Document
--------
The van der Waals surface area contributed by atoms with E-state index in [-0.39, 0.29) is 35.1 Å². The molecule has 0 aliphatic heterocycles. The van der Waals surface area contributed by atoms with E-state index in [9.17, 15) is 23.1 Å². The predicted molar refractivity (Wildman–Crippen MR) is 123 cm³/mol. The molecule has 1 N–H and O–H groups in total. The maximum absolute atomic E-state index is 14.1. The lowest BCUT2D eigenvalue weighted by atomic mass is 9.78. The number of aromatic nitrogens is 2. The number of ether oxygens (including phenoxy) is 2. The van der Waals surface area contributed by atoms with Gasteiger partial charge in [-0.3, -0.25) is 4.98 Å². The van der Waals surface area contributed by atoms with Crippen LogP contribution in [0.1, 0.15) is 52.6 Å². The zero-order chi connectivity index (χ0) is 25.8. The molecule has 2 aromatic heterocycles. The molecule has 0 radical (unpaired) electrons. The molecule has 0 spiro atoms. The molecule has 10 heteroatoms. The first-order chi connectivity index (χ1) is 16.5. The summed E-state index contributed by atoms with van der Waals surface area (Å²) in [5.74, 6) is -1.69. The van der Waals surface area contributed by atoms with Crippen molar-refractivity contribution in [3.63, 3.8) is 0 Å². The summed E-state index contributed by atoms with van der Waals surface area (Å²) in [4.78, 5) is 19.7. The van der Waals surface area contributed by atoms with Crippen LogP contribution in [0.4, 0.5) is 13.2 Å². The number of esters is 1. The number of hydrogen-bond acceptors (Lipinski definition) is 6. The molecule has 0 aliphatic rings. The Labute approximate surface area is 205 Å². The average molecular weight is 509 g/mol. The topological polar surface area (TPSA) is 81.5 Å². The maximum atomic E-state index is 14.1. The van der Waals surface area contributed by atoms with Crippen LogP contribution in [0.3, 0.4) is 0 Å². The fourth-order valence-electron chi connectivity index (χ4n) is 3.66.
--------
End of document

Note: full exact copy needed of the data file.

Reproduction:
The van der Waals surface area contributed by atoms with E-state index in [-0.39, 0.29) is 35.1 Å². The molecule has 0 aliphatic heterocycles. The van der Waals surface area contributed by atoms with E-state index in [9.17, 15) is 23.1 Å². The predicted molar refractivity (Wildman–Crippen MR) is 123 cm³/mol. The molecule has 1 N–H and O–H groups in total. The maximum absolute atomic E-state index is 14.1. The lowest BCUT2D eigenvalue weighted by atomic mass is 9.78. The number of aromatic nitrogens is 2. The number of ether oxygens (including phenoxy) is 2. The van der Waals surface area contributed by atoms with Gasteiger partial charge in [-0.3, -0.25) is 4.98 Å². The van der Waals surface area contributed by atoms with Crippen LogP contribution in [0.1, 0.15) is 52.6 Å². The zero-order chi connectivity index (χ0) is 25.8. The molecule has 2 aromatic heterocycles. The molecule has 0 radical (unpaired) electrons. The molecule has 0 spiro atoms. The molecule has 10 heteroatoms. The first-order chi connectivity index (χ1) is 16.5. The summed E-state index contributed by atoms with van der Waals surface area (Å²) in [5.74, 6) is -1.69. The van der Waals surface area contributed by atoms with Crippen molar-refractivity contribution in [3.63, 3.8) is 0 Å². The summed E-state index contributed by atoms with van der Waals surface area (Å²) in [4.78, 5) is 19.7. The van der Waals surface area contributed by atoms with Crippen LogP contribution in [0.4, 0.5) is 13.2 Å². The number of esters is 1. The number of hydrogen-bond acceptors (Lipinski definition) is 6. The molecule has 0 aliphatic rings. The Labute approximate surface area is 205 Å². The average molecular weight is 509 g/mol. The topological polar surface area (TPSA) is 81.5 Å². The maximum atomic E-state index is 14.1. The van der Waals surface area contributed by atoms with Crippen LogP contribution in [0.3, 0.4) is 0 Å². The fourth-order valence-electron chi connectivity index (χ4n) is 3.66.